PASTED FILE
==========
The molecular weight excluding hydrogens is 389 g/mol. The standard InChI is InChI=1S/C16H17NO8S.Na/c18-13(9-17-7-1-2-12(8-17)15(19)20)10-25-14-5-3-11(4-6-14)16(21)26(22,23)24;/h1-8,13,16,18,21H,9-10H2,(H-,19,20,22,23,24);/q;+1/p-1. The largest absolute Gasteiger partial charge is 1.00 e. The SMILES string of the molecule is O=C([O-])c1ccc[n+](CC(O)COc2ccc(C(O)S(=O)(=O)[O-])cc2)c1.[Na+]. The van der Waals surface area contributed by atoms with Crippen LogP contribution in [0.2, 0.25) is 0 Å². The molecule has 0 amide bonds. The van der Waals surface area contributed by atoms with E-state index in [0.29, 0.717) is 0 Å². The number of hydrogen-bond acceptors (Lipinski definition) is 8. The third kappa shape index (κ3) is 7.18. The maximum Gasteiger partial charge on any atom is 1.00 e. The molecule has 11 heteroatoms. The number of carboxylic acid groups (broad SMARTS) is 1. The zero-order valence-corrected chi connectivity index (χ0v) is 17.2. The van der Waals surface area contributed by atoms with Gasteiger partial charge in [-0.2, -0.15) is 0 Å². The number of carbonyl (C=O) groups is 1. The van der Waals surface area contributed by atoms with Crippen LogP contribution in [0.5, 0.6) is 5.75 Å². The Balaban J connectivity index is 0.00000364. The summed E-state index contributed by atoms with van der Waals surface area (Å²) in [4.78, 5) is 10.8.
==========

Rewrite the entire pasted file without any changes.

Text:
The molecular weight excluding hydrogens is 389 g/mol. The standard InChI is InChI=1S/C16H17NO8S.Na/c18-13(9-17-7-1-2-12(8-17)15(19)20)10-25-14-5-3-11(4-6-14)16(21)26(22,23)24;/h1-8,13,16,18,21H,9-10H2,(H-,19,20,22,23,24);/q;+1/p-1. The largest absolute Gasteiger partial charge is 1.00 e. The SMILES string of the molecule is O=C([O-])c1ccc[n+](CC(O)COc2ccc(C(O)S(=O)(=O)[O-])cc2)c1.[Na+]. The van der Waals surface area contributed by atoms with Crippen LogP contribution in [0.2, 0.25) is 0 Å². The molecule has 0 amide bonds. The van der Waals surface area contributed by atoms with E-state index in [0.29, 0.717) is 0 Å². The number of hydrogen-bond acceptors (Lipinski definition) is 8. The third kappa shape index (κ3) is 7.18. The maximum Gasteiger partial charge on any atom is 1.00 e. The molecule has 11 heteroatoms. The number of carboxylic acid groups (broad SMARTS) is 1. The zero-order valence-corrected chi connectivity index (χ0v) is 17.2. The van der Waals surface area contributed by atoms with Gasteiger partial charge in [-0.2, -0.15) is 0 Å². The number of carbonyl (C=O) groups is 1. The van der Waals surface area contributed by atoms with Crippen LogP contribution in [0.5, 0.6) is 5.75 Å². The Balaban J connectivity index is 0.00000364. The summed E-state index contributed by atoms with van der Waals surface area (Å²) in [4.78, 5) is 10.8.